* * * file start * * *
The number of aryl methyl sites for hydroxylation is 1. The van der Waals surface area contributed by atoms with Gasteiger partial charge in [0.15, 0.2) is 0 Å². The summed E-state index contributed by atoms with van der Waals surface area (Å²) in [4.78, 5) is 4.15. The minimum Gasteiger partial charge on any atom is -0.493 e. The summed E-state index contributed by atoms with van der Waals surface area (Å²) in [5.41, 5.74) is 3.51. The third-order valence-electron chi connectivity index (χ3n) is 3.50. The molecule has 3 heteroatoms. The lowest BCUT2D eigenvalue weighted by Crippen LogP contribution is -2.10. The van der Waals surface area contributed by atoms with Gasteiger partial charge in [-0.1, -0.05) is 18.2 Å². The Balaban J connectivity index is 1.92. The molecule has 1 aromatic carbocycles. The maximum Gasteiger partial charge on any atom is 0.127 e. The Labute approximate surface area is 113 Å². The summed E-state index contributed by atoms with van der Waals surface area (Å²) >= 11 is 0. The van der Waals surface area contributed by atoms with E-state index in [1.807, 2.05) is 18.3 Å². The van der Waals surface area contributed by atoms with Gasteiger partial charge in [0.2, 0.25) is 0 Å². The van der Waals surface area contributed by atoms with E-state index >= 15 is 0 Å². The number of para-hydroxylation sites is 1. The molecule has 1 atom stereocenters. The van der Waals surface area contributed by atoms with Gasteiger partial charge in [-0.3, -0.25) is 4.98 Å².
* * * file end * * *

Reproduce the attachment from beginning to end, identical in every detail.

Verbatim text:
The number of aryl methyl sites for hydroxylation is 1. The van der Waals surface area contributed by atoms with Gasteiger partial charge in [0.15, 0.2) is 0 Å². The summed E-state index contributed by atoms with van der Waals surface area (Å²) in [4.78, 5) is 4.15. The minimum Gasteiger partial charge on any atom is -0.493 e. The summed E-state index contributed by atoms with van der Waals surface area (Å²) in [5.41, 5.74) is 3.51. The third-order valence-electron chi connectivity index (χ3n) is 3.50. The molecule has 3 heteroatoms. The lowest BCUT2D eigenvalue weighted by Crippen LogP contribution is -2.10. The van der Waals surface area contributed by atoms with Gasteiger partial charge in [-0.1, -0.05) is 18.2 Å². The Balaban J connectivity index is 1.92. The molecule has 1 aromatic carbocycles. The maximum Gasteiger partial charge on any atom is 0.127 e. The Labute approximate surface area is 113 Å². The summed E-state index contributed by atoms with van der Waals surface area (Å²) >= 11 is 0. The van der Waals surface area contributed by atoms with E-state index in [1.807, 2.05) is 18.3 Å². The van der Waals surface area contributed by atoms with Gasteiger partial charge in [0.2, 0.25) is 0 Å². The van der Waals surface area contributed by atoms with E-state index >= 15 is 0 Å². The number of para-hydroxylation sites is 1. The molecule has 1 atom stereocenters. The van der Waals surface area contributed by atoms with Gasteiger partial charge in [-0.3, -0.25) is 4.98 Å².